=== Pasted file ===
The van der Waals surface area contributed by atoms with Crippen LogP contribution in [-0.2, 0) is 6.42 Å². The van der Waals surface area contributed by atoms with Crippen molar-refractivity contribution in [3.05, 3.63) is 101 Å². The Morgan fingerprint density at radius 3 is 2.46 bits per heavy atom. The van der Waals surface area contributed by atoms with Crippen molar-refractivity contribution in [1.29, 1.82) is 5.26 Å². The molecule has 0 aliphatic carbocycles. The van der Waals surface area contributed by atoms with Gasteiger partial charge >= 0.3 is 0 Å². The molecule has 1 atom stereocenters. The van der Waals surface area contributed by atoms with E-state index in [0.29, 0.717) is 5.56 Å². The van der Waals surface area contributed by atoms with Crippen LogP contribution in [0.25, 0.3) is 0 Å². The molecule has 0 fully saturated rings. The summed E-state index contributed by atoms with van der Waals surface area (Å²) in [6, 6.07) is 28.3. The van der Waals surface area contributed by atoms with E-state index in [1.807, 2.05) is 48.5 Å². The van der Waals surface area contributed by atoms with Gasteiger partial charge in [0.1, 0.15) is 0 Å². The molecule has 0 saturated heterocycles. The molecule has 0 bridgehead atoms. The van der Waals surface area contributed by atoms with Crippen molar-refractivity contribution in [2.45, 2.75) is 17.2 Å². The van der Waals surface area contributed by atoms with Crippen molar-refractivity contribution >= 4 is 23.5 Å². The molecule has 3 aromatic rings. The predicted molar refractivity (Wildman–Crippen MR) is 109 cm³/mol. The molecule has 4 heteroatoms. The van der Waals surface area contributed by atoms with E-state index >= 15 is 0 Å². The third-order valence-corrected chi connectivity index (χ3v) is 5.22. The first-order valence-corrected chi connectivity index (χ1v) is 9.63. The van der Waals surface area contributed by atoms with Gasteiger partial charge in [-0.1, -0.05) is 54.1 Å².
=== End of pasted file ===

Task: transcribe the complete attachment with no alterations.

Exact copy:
The van der Waals surface area contributed by atoms with Crippen LogP contribution in [-0.2, 0) is 6.42 Å². The van der Waals surface area contributed by atoms with Crippen molar-refractivity contribution in [3.05, 3.63) is 101 Å². The Morgan fingerprint density at radius 3 is 2.46 bits per heavy atom. The van der Waals surface area contributed by atoms with Crippen molar-refractivity contribution in [1.29, 1.82) is 5.26 Å². The molecule has 0 aliphatic carbocycles. The van der Waals surface area contributed by atoms with Gasteiger partial charge >= 0.3 is 0 Å². The molecule has 1 atom stereocenters. The van der Waals surface area contributed by atoms with E-state index in [0.29, 0.717) is 5.56 Å². The van der Waals surface area contributed by atoms with Crippen LogP contribution in [0.25, 0.3) is 0 Å². The molecule has 0 fully saturated rings. The summed E-state index contributed by atoms with van der Waals surface area (Å²) in [6, 6.07) is 28.3. The van der Waals surface area contributed by atoms with E-state index in [1.807, 2.05) is 48.5 Å². The van der Waals surface area contributed by atoms with Gasteiger partial charge in [0.1, 0.15) is 0 Å². The molecule has 0 saturated heterocycles. The molecule has 0 bridgehead atoms. The van der Waals surface area contributed by atoms with Crippen molar-refractivity contribution in [2.45, 2.75) is 17.2 Å². The van der Waals surface area contributed by atoms with Crippen molar-refractivity contribution >= 4 is 23.5 Å². The molecule has 3 aromatic rings. The predicted molar refractivity (Wildman–Crippen MR) is 109 cm³/mol. The molecule has 4 heteroatoms. The van der Waals surface area contributed by atoms with E-state index >= 15 is 0 Å². The third-order valence-corrected chi connectivity index (χ3v) is 5.22. The first-order valence-corrected chi connectivity index (χ1v) is 9.63. The van der Waals surface area contributed by atoms with Gasteiger partial charge in [-0.1, -0.05) is 54.1 Å².